United States District Court, D. Colorado
ORDER GRANTING PLAINTIFF'S MOTION FOR SUMMARY
JUDGMENT AND DENYING DEFENDANT'S MOTION FOR SUMMARY
William J. Martínez United States District Judge.
insurance dispute, Plaintiff Markel Insurance Company
(“MIC”) seeks a declaratory judgment that
Defendant Edward Hollandsworth is not entitled to coverage
under the uninsured/underinsured motorist
(“UM/UIM”) portion of his employer's
insurance policy (the “Policy”). (ECF No. 1.)
Hollandsworth filed counterclaims seeking a declaratory
judgment that he is entitled to coverage under the Policy, as
well as claiming breach of contract and statutory bad faith
breach of an insurance contract under Colorado Revised
Statutes §§ 10-3-1115 & -1116. (ECF No. 12.)
before the Court are the parties' cross motions for
summary judgment. The parties seek clarity from this Court
about whether Hollandsworth may recover under the UM/UIM
portion of his employer's Policy in addition to the
workers' compensation scheme. (ECF Nos. 23 & 24.) MIC
also seeks summary judgment in its favor on Hollandsworth
counterclaims for breach of contract and statutory bad faith
breach of an insurance contract. (ECF No. 24 at 11-12.) For
the reasons discussed below, the Court finds as a matter of
law that Hollandsworth is not entitled to coverage under the
Policy. The Court thus will grant MIC's Motion for
Summary Judgment (ECF No. 24), deny Hollandsworth's
Motion for Summary Judgment (ECF No. 23), direct entry of
judgment for MIC, and terminate the case.
material facts are not disputed. The following summary is
drawn from the undisputed facts of the parties' motions
and exhibits submitted in support thereof.
employer, Southern Colorado Rural Emergency Medical Services,
Inc. d/b/a Med Trans Ambulance (“Southern
Colorado”), maintained the Policy through MIC. (ECF No.
23 at 2, ¶¶ 1-2; ECF No. 24 at 2-3, ¶¶ 1,
5, 6.) The Policy included commercial automobile insurance
and UM/UIM insurance coverage in the amount of $300, 000.
(ECF No. 23 at 3, ¶ 10; ECF No. 24 at 2, 4, ¶¶
1, 8.) T he UM/UIM portion of the Policy states that MIC will
“pay all sums the ‘insured' is legally
entitled to recover as compensatory damages from the owner or
driver of an ‘uninsured motor vehicle.'” (ECF
No. 23 at 3, ¶ 11; ECF No. 24 at 3, ¶ 3.) The
Policy states that MIC “will not pay for any element of
‘loss' if a person is entitled to receive payment
for the same element of ‘loss' under any
workers' compensation, disability benefits, or similar
law.” (ECF No. 24 at 3, ¶ 4; ECF No. 24-1 at 51.)
13, 2015, Hollandsworth was in a automobile accident at work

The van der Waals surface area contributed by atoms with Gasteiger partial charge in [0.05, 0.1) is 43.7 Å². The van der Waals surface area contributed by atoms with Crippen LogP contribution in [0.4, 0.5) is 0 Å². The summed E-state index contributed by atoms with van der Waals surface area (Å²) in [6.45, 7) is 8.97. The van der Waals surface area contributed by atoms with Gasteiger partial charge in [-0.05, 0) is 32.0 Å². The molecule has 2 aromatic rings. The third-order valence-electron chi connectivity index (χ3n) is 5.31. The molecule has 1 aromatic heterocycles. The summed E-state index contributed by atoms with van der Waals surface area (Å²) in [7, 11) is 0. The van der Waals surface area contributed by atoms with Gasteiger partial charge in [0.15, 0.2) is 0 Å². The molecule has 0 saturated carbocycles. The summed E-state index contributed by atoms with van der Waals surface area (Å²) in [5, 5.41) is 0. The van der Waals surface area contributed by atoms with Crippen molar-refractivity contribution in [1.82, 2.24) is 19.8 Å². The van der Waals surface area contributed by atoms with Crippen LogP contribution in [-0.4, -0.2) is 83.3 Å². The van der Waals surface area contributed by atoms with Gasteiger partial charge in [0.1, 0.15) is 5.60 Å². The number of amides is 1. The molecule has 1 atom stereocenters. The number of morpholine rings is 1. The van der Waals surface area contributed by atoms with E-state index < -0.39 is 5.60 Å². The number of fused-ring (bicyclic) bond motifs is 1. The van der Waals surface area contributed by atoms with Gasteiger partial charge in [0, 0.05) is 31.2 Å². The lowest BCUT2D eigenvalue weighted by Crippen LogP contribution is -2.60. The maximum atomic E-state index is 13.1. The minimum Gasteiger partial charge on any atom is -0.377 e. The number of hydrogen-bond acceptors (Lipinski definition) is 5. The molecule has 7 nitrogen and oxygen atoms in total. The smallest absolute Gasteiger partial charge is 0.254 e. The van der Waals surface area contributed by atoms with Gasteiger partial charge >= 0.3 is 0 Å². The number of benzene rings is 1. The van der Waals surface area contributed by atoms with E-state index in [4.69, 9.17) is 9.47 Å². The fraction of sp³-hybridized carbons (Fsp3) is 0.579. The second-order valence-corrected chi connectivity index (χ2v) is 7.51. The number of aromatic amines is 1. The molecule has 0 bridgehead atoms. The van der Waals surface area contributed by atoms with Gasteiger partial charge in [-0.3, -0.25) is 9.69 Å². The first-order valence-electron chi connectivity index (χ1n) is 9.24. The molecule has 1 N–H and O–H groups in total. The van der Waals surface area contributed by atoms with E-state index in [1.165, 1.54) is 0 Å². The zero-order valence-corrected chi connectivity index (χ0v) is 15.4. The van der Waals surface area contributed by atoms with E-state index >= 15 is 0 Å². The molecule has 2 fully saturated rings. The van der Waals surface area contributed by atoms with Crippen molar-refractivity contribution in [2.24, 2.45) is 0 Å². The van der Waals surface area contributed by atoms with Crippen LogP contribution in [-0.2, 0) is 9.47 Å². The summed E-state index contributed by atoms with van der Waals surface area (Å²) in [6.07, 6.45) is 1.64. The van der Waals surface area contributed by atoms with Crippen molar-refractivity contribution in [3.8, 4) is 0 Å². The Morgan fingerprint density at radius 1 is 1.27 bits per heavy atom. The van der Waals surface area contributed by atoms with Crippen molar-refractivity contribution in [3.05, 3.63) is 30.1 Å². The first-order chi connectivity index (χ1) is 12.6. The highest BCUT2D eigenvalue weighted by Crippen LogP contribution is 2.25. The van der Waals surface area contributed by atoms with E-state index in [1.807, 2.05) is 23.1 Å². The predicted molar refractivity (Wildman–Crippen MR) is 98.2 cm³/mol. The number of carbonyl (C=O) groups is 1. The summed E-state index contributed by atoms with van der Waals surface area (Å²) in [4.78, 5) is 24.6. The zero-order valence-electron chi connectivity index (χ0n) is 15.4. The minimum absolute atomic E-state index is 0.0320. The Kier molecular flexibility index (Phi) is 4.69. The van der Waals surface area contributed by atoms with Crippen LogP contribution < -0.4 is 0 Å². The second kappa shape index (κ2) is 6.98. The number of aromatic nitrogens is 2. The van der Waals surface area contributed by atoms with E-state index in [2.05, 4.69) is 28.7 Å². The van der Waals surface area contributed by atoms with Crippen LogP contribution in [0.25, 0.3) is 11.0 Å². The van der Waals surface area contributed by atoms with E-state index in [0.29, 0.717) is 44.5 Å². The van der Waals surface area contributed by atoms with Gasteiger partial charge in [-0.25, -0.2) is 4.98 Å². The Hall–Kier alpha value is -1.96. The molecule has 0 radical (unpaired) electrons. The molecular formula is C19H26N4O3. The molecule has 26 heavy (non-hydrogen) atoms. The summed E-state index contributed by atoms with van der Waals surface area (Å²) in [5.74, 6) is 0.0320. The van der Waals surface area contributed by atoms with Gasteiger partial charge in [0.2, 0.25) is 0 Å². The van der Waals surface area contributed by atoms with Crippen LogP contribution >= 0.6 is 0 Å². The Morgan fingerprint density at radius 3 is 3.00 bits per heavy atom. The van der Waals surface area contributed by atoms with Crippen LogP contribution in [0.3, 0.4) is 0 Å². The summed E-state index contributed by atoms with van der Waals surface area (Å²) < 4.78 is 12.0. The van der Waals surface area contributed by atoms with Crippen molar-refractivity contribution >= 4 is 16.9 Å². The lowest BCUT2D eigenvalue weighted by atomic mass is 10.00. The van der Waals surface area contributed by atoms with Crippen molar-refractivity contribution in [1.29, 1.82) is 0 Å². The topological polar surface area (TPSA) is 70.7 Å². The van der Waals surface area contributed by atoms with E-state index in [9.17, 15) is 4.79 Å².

while riding as a passenger in a Southern Colorado ambulance,
which was insured under the Policy and driven by Donald Cook,
another employee of Southern Colorado. (ECF No. 23 at 2-3,
¶¶ 1, 3-5, 8; ECF No. 24 at 3, ¶¶ 5-6.)
The “accident arose out of and during the course of
both Mr. Hollandsworth's and Mr. Cook's employment
with Southern Colorado.” (ECF No. 23 at 3, ¶ 6;
ECF No. 24 at 3, ¶ 5.) Following the accident,
Hollandsworth claimed and received workers' compensation
benefits. (ECF No. 23 at 3, ¶ 7; ECF No. 24 at 4, ¶
around June 1, 2018, Hollandsworth notified MIC that he had
“incurred serious injuries as a result of the
negligence of [MIC's] insured [Mr. Cook], ” that he
sought UM/UIM benefits under the Policy, and that his
injuries and damages likely exceeded the $300, 000 limit for
UM/UIM benefits under the Policy. (ECF No. 24 at 4, ¶ 8;
ECF No. 23 at 3-4, ¶ 11.) MIC acknowledged the claim and
advised Hollandsworth that it would investigate the claim
subject to a reservation of rights. (ECF No. 23 at 4, ¶
13; ECF No. 24 at 4, ¶ 9.) MIC then filed this
declaratory judgment action.
judgment is warranted under Federal Rule of Civil Procedure
56 “if the movant shows that there is no genuine
dispute as to any material fact and the movant is entitled to
judgment as a matter of law.” Fed.R.Civ.P. 56(a);
see also Anderson v. Liberty Lobby, Inc., 477 U.S.
242, 248-50 (1986). Whether there is a genuine dispute as to
a material fact depends upon whether the evidence presents a
sufficient disagreement to require submission to the
factfinder or, conversely, is so one-sided that one party
must prevail as a matter of law. Anderson, 477 U.S.
at 248-49; Stone v. Autoliv ASP, Inc., 210 F.3d 1132
(10th Cir. 2000). A fact is “material” if, under
the relevant substantive law, it is essential to the proper
disposition of the claim. Wright v. Abbott Labs.,
Inc., 259 F.3d 1226, 1231-32 (10th Cir. 2001). An issue
is “genuine” if the evidence is such that it
might lead a reasonable trier of fact to return a verdict for
the nonmoving party. Allen v. Muskogee, 119 F.3d
837, 839 (10th Cir. 1997).
analyzing a motion for summary judgment, a court must view
the evidence and all reasonable inferences therefrom in the
light most favorable to the nonmoving party. Adler v.
Wal-Mart Stores, Inc., 144 F.3d 664, 670 (10th Cir.
1998) (citing Matsushita Elec. Indus. Co., Ltd. v. Zenith
Radio Corp., 475 U.S. 574, 587 (1986)). In addition, the
Court must resolve factual ambiguities against the moving
party, thus favoring the right to a trial. See Houston v.
Nat'l Gen. Ins. Co., 817 F.2d 83, 85 (10th Cir.
Court has diversity jurisdiction over this lawsuit
(see ECF No. 1 ¶¶ 1-4), and thus applies
Colorado courts have addressed the interplay of the Colorado
Workers Compensation Act, Colo. Rev. Stat. §§
8-41-101 et seq. (“WCA”), and
Colorado's UM/UIM statute, Colo. Rev. Stat. §
10-4-609, several times, although never the precise question
before the Court. “Where no controlling state decision
exists, the federal court must attempt to predict what the
state's highest court would do.” Wankier v.